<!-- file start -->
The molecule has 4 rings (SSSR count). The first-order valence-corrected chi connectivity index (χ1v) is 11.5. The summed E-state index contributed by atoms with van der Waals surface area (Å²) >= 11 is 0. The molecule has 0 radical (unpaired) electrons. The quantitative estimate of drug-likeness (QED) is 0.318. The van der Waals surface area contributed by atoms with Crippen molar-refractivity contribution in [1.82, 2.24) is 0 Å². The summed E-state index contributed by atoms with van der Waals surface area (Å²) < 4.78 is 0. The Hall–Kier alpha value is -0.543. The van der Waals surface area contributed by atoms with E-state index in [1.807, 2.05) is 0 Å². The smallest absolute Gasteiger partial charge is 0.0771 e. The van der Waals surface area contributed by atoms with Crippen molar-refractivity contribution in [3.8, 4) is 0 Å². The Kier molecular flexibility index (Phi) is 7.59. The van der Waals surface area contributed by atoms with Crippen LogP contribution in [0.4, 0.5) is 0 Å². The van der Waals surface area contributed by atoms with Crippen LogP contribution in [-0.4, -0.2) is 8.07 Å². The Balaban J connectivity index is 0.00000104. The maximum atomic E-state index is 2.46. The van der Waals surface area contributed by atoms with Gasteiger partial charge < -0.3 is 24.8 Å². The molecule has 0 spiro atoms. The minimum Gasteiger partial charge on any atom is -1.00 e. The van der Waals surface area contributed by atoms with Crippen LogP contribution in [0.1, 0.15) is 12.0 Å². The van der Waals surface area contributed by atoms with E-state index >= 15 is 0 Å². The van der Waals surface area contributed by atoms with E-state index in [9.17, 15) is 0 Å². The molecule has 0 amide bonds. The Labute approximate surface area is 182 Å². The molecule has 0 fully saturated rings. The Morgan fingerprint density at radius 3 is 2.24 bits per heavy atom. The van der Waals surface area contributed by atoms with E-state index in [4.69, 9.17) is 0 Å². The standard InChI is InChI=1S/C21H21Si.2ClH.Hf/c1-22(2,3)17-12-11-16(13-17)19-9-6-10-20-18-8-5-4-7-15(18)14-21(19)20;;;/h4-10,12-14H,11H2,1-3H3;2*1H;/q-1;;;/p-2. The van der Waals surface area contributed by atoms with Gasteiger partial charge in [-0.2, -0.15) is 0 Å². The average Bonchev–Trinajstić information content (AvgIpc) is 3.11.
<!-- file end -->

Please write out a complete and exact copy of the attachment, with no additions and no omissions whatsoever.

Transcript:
The molecule has 4 rings (SSSR count). The first-order valence-corrected chi connectivity index (χ1v) is 11.5. The summed E-state index contributed by atoms with van der Waals surface area (Å²) >= 11 is 0. The molecule has 0 radical (unpaired) electrons. The quantitative estimate of drug-likeness (QED) is 0.318. The van der Waals surface area contributed by atoms with Crippen molar-refractivity contribution in [1.82, 2.24) is 0 Å². The summed E-state index contributed by atoms with van der Waals surface area (Å²) < 4.78 is 0. The Hall–Kier alpha value is -0.543. The van der Waals surface area contributed by atoms with E-state index in [1.807, 2.05) is 0 Å². The smallest absolute Gasteiger partial charge is 0.0771 e. The van der Waals surface area contributed by atoms with Crippen molar-refractivity contribution in [3.8, 4) is 0 Å². The Kier molecular flexibility index (Phi) is 7.59. The van der Waals surface area contributed by atoms with Crippen LogP contribution in [0.4, 0.5) is 0 Å². The van der Waals surface area contributed by atoms with Crippen LogP contribution in [-0.4, -0.2) is 8.07 Å². The Balaban J connectivity index is 0.00000104. The maximum atomic E-state index is 2.46. The van der Waals surface area contributed by atoms with Gasteiger partial charge < -0.3 is 24.8 Å². The molecule has 0 spiro atoms. The minimum Gasteiger partial charge on any atom is -1.00 e. The van der Waals surface area contributed by atoms with Crippen LogP contribution in [0.1, 0.15) is 12.0 Å². The van der Waals surface area contributed by atoms with E-state index >= 15 is 0 Å². The van der Waals surface area contributed by atoms with E-state index in [9.17, 15) is 0 Å². The molecule has 0 amide bonds. The Labute approximate surface area is 182 Å². The molecule has 0 fully saturated rings. The Morgan fingerprint density at radius 3 is 2.24 bits per heavy atom. The van der Waals surface area contributed by atoms with E-state index in [4.69, 9.17) is 0 Å². The standard InChI is InChI=1S/C21H21Si.2ClH.Hf/c1-22(2,3)17-12-11-16(13-17)19-9-6-10-20-18-8-5-4-7-15(18)14-21(19)20;;;/h4-10,12-14H,11H2,1-3H3;2*1H;/q-1;;;/p-2. The van der Waals surface area contributed by atoms with Gasteiger partial charge in [-0.2, -0.15) is 0 Å². The average Bonchev–Trinajstić information content (AvgIpc) is 3.11.